In a message dated 12/28/2004 6:53:46 AM Eastern Standard Time, [email protected]
>Exactly how does a transmission on a permitted frequency in one country
>become offensive if its later reception is acknowledged in another country
>by a transmission on a different frequency which is authorised there ?
It's not the initial transmission that commits the offense. It's the "acknowledgement" which is the problem; not because it's on a different frequency, but because it constitutes communication with a station operating in a DIFFERENT SERVICE.
If both stations are authorized to communicate in the amateur service, most administrations have few restrictions on cross-band contact. That's not the issue. However, most have restrictions on what sort of communication IS authorised on any given frequency, and that includes with whom the communication is permitted.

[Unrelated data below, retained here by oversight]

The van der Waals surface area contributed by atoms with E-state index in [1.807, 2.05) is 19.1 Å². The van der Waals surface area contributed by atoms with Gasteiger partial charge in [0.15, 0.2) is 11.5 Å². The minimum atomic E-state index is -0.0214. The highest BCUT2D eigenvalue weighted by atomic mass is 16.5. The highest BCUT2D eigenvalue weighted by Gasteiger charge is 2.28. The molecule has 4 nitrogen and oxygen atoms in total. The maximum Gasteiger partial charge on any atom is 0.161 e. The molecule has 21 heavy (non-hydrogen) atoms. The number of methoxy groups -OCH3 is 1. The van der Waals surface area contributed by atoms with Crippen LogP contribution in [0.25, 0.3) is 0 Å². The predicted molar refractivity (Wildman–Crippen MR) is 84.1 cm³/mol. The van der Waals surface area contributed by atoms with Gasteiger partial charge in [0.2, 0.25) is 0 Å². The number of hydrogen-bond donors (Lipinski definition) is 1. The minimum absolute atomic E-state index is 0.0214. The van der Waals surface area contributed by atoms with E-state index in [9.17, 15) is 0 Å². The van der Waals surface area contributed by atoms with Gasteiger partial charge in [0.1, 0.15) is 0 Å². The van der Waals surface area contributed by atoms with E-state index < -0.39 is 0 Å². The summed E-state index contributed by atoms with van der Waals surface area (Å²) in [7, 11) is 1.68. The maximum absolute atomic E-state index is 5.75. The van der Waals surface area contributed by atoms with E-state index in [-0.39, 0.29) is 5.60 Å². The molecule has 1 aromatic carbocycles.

> ..we elected "them" and not them us.!
We elect "them" to do a job, and that is what they do by creating and enforcing regulations. In a representative democracy, if we're dissatisfied with the result, we can try to replace "them" at election time. That's all "we elected 'them'" signifies...it's no license to follow our own whims, just as it's no guarantee our fellow citizens will always exhibit common sense at the ballot box. It's still better than the alternatives, so far as I can tell.